Values and Principles
IUSM Core Values
- Excellence that is reflected in the innovative conduct and advancement of education, research, and patient care.
- Respect for individuals who are affiliated with, or come in contact with, Indiana University School of Medicine: students, residents, fellows, faculty, staff, employees, partners, communities, patients and families.
- Integrity that embraces the very highest standards of ethical behavior and exemplary moral character.
- Diversity that is reflected in actions that appreciate all individuals.
- Cooperation that is manifested by collegial communication and collaboration.
IUSM Guiding Principles
IUSM is committed to maintaining an academic and clinical environment in which faculty, fellows, residents, students and employees can work together to further education and research and provide the highest level of patient care, whether in the classroom, the laboratory or the clinics. The School's goal is to train men and women to meet the highest standards of professionalism and work in an environment where effective, ethical and compassionate patient care is both expected and provided. To this end, the School recognizes that each member of the medical school community must be accepted as an individual and treated with respect and civility.
Diversity in background, outlook and interest is inherent in the practice of medicine, and appreciation and understanding of such diversity is an important aspect of health care and scientific training. As part of that training, the School strives to inculcate values of professional and collegial attitudes and behaviors in interactions among members of the School community and among School members and patients, their families and community members at-large, that accommodate difference, whether in age, gender, sexual orientation, disabilities, social, cultural, religious or ethnic values.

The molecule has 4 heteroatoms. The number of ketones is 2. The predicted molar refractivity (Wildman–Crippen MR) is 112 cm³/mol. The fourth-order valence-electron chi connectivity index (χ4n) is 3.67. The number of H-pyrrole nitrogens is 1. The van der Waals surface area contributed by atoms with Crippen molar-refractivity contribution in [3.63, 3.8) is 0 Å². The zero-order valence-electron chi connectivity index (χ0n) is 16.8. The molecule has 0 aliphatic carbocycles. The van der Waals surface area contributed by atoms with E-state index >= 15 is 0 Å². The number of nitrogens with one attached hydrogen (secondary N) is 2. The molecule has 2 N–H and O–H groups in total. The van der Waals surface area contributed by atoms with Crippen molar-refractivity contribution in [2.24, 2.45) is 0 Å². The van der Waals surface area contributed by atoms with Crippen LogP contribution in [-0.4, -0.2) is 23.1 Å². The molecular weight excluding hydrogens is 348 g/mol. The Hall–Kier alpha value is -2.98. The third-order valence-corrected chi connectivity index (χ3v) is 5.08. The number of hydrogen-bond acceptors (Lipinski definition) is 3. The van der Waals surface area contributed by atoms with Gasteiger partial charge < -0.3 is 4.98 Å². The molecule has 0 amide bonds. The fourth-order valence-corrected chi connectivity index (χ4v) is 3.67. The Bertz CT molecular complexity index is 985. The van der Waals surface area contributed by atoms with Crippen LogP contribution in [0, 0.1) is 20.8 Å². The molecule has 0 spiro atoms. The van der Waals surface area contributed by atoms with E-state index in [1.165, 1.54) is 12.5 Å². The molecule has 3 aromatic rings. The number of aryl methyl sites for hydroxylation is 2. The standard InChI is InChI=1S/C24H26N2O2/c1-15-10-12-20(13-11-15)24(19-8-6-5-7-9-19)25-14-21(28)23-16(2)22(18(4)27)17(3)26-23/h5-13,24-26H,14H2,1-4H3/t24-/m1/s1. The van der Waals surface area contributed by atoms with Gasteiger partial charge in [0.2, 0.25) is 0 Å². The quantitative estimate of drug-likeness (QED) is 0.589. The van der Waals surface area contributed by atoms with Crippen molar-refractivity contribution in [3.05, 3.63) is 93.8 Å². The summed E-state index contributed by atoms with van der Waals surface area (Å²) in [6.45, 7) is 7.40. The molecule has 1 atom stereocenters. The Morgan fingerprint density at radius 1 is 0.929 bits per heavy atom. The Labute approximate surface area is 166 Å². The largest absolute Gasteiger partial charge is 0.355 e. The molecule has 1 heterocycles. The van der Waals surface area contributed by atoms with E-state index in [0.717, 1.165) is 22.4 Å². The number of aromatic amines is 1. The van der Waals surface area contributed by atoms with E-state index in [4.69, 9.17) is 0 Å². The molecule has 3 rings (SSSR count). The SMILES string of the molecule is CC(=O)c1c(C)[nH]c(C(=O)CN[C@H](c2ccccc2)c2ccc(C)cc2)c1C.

Certain behaviors are inherently destructive to any educational or professional relationship. Behaviors such as violence, sexual harassment or inappropriate discrimination based on personal characteristics must never be tolerated. Other behavior can also be inappropriate if the effect interferes with professional development. Behavior patterns such as making demeaning or derogatory remarks, belittling comments and destructive criticism fall into this category. On the behavioral level, abuse may be operationally defined as behavior by medical school faculty, residents, students or employees that is consensually disapproved by society and by the academic community as inappropriate, exploitative or punishing. Examples of such behaviors are physical punishment or physical threats, sexual harassment, discrimination of any type, episodes of psychological punishment (e.g., public humiliation, threats and intimidation, removal of privileges), grading used to punish rather than to evaluate objective performance, assigning tasks for punishment rather than to evaluate objective performance, requiring the performance of personal services, and intentional neglect or intentional lack of communication. Such behaviors are not tolerated at IUSM.